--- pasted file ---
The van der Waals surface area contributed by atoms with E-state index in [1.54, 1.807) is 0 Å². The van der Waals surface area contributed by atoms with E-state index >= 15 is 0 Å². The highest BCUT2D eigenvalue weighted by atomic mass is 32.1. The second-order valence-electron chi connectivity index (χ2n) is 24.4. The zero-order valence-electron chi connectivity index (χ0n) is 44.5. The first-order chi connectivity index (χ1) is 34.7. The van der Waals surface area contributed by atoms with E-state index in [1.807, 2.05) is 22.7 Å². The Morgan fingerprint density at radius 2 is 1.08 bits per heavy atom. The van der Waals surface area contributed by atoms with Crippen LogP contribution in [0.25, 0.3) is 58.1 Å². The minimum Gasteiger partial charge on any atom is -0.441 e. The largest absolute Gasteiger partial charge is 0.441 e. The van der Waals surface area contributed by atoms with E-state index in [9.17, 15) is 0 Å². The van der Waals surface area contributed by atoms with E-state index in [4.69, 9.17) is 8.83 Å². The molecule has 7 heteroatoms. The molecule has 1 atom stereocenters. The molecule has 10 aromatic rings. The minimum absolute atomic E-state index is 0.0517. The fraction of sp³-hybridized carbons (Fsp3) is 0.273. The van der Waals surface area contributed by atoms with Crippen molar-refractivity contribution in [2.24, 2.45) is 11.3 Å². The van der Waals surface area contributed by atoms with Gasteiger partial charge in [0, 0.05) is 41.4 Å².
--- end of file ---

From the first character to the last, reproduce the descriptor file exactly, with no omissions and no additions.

The van der Waals surface area contributed by atoms with E-state index in [1.54, 1.807) is 0 Å². The van der Waals surface area contributed by atoms with E-state index >= 15 is 0 Å². The highest BCUT2D eigenvalue weighted by atomic mass is 32.1. The second-order valence-electron chi connectivity index (χ2n) is 24.4. The zero-order valence-electron chi connectivity index (χ0n) is 44.5. The first-order chi connectivity index (χ1) is 34.7. The van der Waals surface area contributed by atoms with E-state index in [1.807, 2.05) is 22.7 Å². The Morgan fingerprint density at radius 2 is 1.08 bits per heavy atom. The van der Waals surface area contributed by atoms with Crippen LogP contribution in [0.25, 0.3) is 58.1 Å². The minimum Gasteiger partial charge on any atom is -0.441 e. The largest absolute Gasteiger partial charge is 0.441 e. The van der Waals surface area contributed by atoms with E-state index in [9.17, 15) is 0 Å². The van der Waals surface area contributed by atoms with E-state index in [4.69, 9.17) is 8.83 Å². The molecule has 7 heteroatoms. The molecule has 1 atom stereocenters. The molecule has 10 aromatic rings. The minimum absolute atomic E-state index is 0.0517. The fraction of sp³-hybridized carbons (Fsp3) is 0.273. The van der Waals surface area contributed by atoms with Crippen molar-refractivity contribution in [2.24, 2.45) is 11.3 Å². The van der Waals surface area contributed by atoms with Gasteiger partial charge in [0, 0.05) is 41.4 Å².